From the tragedy of natural disaster to the beauty of rainbow birds, and textures of Australian rock to the unseen effects of pollution, more than 100 artists have submitted their take on the most pressing issues in natural science today.
Ceramic and glass artist Catherine Aldrete-Morris (Fitzroy, SA) has worked all around the world, including New Mexico, Scotland and Italy, and believes her visually rich and colourful works are inspired by her Mexican heritage. She believes Australia’s natural resources and biodiversity are important to value and aims to encourage this through her works.
“I enjoy the bringing together of the words ‘Natural’, ‘Science’ and ‘Art’”, she says.
“They indeed do adopt elements of the other/s to make it whole. For example, one can look at genetic patterns and see the patterns as artistic life rhythms… science studies nature and nature is art. The Waterhouse Natural Science Art Prize is an opportunity for different studies to come together in diverse art forms as a way of connecting.”
Finalist artists Ken and Julia Yonetani (Katoomba, NSW) often make works together which are inspired by environmental issues. “We like working with every day materials in unusual ways, or unusual materials in everyday ways. Materials include sugar, salt, and uranium glass,” says Ken.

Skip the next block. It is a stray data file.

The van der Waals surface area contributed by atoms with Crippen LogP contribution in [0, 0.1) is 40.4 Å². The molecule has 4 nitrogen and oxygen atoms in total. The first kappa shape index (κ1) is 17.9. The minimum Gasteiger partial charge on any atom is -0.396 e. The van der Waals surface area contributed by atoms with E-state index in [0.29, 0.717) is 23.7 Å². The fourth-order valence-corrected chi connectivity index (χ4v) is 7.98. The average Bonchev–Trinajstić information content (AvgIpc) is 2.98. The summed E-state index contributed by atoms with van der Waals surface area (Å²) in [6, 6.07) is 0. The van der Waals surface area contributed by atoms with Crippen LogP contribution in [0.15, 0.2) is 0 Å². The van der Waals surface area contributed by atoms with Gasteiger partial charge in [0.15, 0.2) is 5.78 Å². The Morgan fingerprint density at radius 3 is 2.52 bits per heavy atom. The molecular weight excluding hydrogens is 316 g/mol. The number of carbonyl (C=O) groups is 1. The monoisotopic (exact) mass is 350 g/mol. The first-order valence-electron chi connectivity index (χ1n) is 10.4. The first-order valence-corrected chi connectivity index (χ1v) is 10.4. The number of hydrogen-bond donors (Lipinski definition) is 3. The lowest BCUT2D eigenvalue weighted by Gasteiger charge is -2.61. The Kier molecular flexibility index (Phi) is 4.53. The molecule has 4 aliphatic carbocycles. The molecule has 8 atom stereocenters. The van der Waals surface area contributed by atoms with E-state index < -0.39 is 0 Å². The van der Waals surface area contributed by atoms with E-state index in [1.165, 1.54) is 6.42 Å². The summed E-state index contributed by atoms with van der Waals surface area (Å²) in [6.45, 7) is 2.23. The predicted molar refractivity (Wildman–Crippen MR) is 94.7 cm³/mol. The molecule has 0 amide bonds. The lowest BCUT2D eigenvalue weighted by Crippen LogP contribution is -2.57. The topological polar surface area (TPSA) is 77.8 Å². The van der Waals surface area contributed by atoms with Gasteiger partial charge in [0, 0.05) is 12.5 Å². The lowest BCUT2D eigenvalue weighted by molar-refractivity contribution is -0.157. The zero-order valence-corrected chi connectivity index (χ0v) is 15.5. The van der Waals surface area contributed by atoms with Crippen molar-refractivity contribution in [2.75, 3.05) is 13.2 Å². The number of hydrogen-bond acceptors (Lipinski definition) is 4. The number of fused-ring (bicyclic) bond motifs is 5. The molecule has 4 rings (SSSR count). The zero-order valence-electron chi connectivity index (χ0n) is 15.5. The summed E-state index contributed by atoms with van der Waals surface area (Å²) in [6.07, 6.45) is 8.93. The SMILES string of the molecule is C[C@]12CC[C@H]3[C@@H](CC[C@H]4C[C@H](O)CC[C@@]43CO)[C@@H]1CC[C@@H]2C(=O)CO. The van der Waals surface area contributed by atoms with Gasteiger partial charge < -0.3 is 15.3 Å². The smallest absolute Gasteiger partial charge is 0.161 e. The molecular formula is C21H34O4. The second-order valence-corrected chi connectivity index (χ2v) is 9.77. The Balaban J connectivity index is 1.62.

“We often work in collaboration with scientists in our work and highly value the intersection between art and science. When (they) combine, they create new dialogues and openings to see and express in original ways.”
Matteo Grilli (Brisbane, QLD), says “I started drawing and painting nature in the Italian countryside and coastline. Then I spent some time along the west coast of Ireland which was a very inspiring place, teeming with wildlife and nature. I now live in Brisbane, Australia, and I enjoy seeing how wildlife lives in a very close contact with humans, even in cities.”
Inspired by natural relationships, Grilli understands the importance of his role as an artist and his responsibility in transmitting messages of science.
“Natural science mediated by artists is a valuable and powerful tool to take the wonders of nature closer to people.”